Children’s services publication statement 18 December 2019
Wednesday, 18 December, 2019
The Health Information and Quality Authority (HIQA) has today published two inspection reports on children’s residential centres.
HIQA monitors services used by some of the most vulnerable children in the state against the National Standards for Children’s Residential Centres to provide assurance to the public that children are receiving a service that meets the requirements of quality standards and to provide advice to the Minister for Children and Youth Affairs and the Child and Family Agency (Tusla).
An unannounced inspection carried out in a centre in Tusla’s South region on 4–5 September 2019 found that children received good quality safe care in this centre. Children talked about staff in a positive manner and spoke about how the staff team cared for them. Children were supported to maintain contact with their families. There were systems in place to consult with children so that they could contribute to decisions made within the centre. Children’s care records were well maintained.
Staff provided safe and effective care to children, and appropriate measures were in place to promote their safety. There was regular consultation with social workers and external agencies in relation to the children’s care. Aftercare referrals and plans were in place where necessary, and the collaborative work between the centre staff and social workers was evident in care plans, placement plans and placement support plans.
There were good systems in place which ensured accountability for practice, and risk was well managed. However, the risk register did not fully reflect risks in the centre and did not identify potential risks associated with the suitability of the centre to provide residential care to children in its current location or premises. While the centre had undergone significant refurbishment of its interior to make it more homely, the design and location of the building was not suitable for the provision of mainstream residential care to children.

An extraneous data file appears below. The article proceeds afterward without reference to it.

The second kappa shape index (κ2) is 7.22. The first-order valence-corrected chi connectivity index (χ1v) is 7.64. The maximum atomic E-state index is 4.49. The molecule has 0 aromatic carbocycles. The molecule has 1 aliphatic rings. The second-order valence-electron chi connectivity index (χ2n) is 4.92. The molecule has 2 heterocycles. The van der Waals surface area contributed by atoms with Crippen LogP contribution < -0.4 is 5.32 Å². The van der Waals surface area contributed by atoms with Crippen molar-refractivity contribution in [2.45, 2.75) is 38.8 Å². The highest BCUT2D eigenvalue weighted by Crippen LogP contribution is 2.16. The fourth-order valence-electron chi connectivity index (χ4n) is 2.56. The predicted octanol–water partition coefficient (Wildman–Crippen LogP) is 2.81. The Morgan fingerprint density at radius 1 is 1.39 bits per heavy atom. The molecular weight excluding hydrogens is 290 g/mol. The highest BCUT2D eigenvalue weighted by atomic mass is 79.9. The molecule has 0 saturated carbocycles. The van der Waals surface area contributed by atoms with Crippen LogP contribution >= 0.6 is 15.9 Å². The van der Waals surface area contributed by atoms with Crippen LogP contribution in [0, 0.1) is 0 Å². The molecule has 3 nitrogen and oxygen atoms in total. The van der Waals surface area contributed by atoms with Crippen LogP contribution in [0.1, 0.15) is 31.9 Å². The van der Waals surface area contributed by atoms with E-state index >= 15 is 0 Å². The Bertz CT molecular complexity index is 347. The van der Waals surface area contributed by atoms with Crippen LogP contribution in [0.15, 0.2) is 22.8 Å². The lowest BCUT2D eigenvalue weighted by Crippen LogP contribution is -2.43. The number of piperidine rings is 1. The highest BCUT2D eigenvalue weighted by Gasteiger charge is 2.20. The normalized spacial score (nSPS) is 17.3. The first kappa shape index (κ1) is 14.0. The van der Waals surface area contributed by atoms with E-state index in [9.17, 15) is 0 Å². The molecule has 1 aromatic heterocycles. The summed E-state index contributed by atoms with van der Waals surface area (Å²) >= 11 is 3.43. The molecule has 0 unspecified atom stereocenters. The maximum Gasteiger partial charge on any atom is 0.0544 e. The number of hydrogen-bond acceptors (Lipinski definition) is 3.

Leadership was shown in the centre with regard to challenging previous practices, and, while there were some improvements, stronger leadership was required in relation to the on-going use of some restrictive practices and to ensure that the quality assurance systems in place were effective. Furthermore, centre practices were not supported by up-to-date policies and procedures for children’s residential centres.
An unannounced inspection of a centre in the Dublin North East region on 9–10 October 2019 found that children were well cared for and supported. Children told inspectors that they felt safe living there. They were provided with opportunities to express their views on plans made about them and on the everyday running of the centre. The rights of children in care were promoted by the staff team and children were aware of these rights. There was a strong ethos within the centre that emphasised building and maintaining positive relationships between children, which was obvious to inspectors during the visit to the centre.
Each child had an allocated social worker, and children’s care plans and child in care reviews were up to date. Children and their families were consulted in planning processes.
The centre was well managed with a strong culture of transparency and openness. Managerial systems in place ensured the care delivered was of good quality and that learning opportunities were not missed. However, there was a need to formalise the arrangements in place to provide on-call support from a manager for the staff team out of office hours.
Action plan responses were provided to address the non-compliances identified in these inspections, along with timelines for implementing these actions.